Senators Expand Leasing Tax Shelters Probe to Energy Department
WASHINGTON -- Sen. Chuck Grassley, chairman of the Committee on Finance, and Sen.Max Baucus, ranking member, have expanded yet again their inquiry into federal agencies that mayhave played a role in approving abusive tax shelter leases using infrastructure assets. Today, thesenators wrote to the Energy Department asking for details of any such deals those agencies haveapproved. A review of recent documents indicates taxpayer-funded power plants may have beenleased for corporate deductions.
Today’s letter follows similar letters last week to the Federal Aviation Administration andthe Environmental Protection Agency and an earlier letter to the federal Transportation Department,the results of which the senators released last week. The senators also have shared their findingsso far with the leaders of the Senate budget and appropriations committees and the HouseAppropriations Subcommittee On Transportation, Treasury, and Independent Agencies. They haveexpressed concern that at least $2 of federal tax revenues is lost for every $1 of benefit that isreceived by a municipality or government agency in the form of a shelter promoter accommodationpayment. States also lose significant revenue from these arrangements.
Grassley and Baucus have included their leasing loophole closer in the foreign salescorporation/extraterritorial income bill -- the Jumpstart Our Business Strength (JOBS) Act --pending before the full Senate. Grassley hopes for Senate completion of the bill, and approval ofthe leasing loophole closer, by the month’s end.
Following is the text of today’s letter.
March 11, 2004
The Honorable Spencer Abraham
Secretary of Energy
U.S. Department of Energy
Forrestal Building, Room 7B138
Washington, DC 20585-0800
Dear Secretary Abraham:
We are writing to enlist the assistance of the Department of Energy in our ongoinginvestigation of abusive tax shelters. On October 21, 2003, the Committee on Finance held ahearing regarding the continuing proliferation of abusive tax shelters. During that hearing, welearned that shelter promoters are engaging in transactions with U.S. municipalities and other stateand local governmental units, which allow major U.S. corporations to depreciate state and localinfrastructure assets, such as railways, subways, dams, water lines, power plants, and electricaltransmission systems. Our subsequent investigations have disclosed that federal agencies haveendorsed these transactions, even though the Department of the Treasury had classified them asabusive tax shelters.
Under this scheme, municipalities are paid an up-front cash fee to enter into a long-termlease of their infrastructure to the tax shelter promoters. The cash received by the municipality,however, pales in comparison to the federal tax benefits received by the corporations, which willbe able to depreciate taxpayer-funded bridges, subways, and rail systems as a result of the lease.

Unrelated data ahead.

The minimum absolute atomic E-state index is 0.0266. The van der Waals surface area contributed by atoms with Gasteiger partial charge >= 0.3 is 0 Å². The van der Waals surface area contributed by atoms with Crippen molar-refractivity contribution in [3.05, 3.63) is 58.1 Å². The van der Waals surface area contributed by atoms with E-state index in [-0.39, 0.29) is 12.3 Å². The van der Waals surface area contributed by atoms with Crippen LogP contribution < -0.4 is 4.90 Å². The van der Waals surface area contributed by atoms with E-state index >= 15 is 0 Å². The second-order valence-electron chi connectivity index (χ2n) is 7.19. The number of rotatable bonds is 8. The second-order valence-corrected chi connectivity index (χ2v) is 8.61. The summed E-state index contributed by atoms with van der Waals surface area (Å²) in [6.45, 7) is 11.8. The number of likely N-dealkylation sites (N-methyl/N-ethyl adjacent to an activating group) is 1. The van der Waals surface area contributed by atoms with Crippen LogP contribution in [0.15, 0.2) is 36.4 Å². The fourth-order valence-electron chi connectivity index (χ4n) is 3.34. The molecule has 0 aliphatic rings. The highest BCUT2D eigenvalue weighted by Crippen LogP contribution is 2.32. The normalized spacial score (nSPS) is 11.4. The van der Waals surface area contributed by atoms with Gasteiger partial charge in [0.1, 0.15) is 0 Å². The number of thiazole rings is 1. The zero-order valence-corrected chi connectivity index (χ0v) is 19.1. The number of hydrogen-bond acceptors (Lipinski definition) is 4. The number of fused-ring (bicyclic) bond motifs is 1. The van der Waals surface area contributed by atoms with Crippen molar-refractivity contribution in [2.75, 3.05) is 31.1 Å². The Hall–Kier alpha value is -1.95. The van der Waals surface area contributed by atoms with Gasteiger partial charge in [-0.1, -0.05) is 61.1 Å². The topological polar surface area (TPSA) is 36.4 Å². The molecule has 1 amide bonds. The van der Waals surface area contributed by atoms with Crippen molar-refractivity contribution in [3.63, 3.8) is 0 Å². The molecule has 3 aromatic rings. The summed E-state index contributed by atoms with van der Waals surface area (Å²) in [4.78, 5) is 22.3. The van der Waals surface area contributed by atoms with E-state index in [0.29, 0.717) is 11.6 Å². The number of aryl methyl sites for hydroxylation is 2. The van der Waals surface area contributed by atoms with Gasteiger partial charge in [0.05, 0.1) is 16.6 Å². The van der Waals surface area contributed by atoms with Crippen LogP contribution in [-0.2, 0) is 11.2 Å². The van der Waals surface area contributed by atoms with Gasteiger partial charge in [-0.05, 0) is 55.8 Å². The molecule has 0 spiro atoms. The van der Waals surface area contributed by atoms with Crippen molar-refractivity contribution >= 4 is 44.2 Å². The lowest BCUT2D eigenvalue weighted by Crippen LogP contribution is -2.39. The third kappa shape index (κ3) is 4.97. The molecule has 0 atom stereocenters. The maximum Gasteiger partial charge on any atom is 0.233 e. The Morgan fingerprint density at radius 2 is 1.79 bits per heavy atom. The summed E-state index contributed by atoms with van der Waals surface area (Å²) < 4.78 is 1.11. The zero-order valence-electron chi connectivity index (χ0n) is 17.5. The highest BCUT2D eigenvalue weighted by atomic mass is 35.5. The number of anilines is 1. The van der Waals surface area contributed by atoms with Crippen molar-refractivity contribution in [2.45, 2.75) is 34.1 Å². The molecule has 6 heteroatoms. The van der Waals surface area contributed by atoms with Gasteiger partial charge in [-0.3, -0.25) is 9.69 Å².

As part of the same agreement, the promoters will agree to simultaneously lease the assets back tothe municipality. The obligations of the promoters and municipalities are prepaid through“phantom” debt, and neither the tax promoters nor the municipality assumes any credit or ownershiprisk. At the end of the lease term, the infrastructure assets revert back to the municipality througha pre-funded repurchase arrangement. In reality, nothing changes regarding the ownership or useof the infrastructure. One municipal manager described these transactions as “people giving himmoney which he never had to pay back, for doing something that he was already doing.”
In March 1999, the Department of the Treasury under the Clinton Administration initiatedenforcement actions against these transactions, which are called LILOs - an abbreviation of theirindustry name "lease-in-lease-out" transactions. We have further learned that these transactionshave continued, albeit in a different form, and that other federal agencies may be approving thesetransactions. The LILO transactions have now been replicated through service agreement contractsand transactions called SILOs -- “sales-in-lease-out.” Other variations on these transactions haveinvolved qualified technology equipment (QTEs). We have been advised that state and localinfrastructure projects which receive federal funding must obtain the review and approval of theDepartment of Energy in order to enter into these transactions.
We are certain that you share our concern that water lines, waste treatment plants, powerplants, and electrical transmission systems constructed with taxpayer dollars are being used by bigcorporations to shelter billions of dollars in taxes through bogus depreciation deductions. In orderto assist us in assessing the scope and scale of this problem, we request that the Department ofEnergy submit to the Committee on Finance copies of all documents relating to LILOs, SILOs,QTEs, and similar transactions that have been approved, funded, or otherwise reviewed by theDepartment of Energy from the year 1995 to present.
We appreciate your cooperation in our ongoing efforts to combat abusive tax shelters, andlook forward to receiving these materials as soon as possible.
With best personal regards,
Charles E. Grassley
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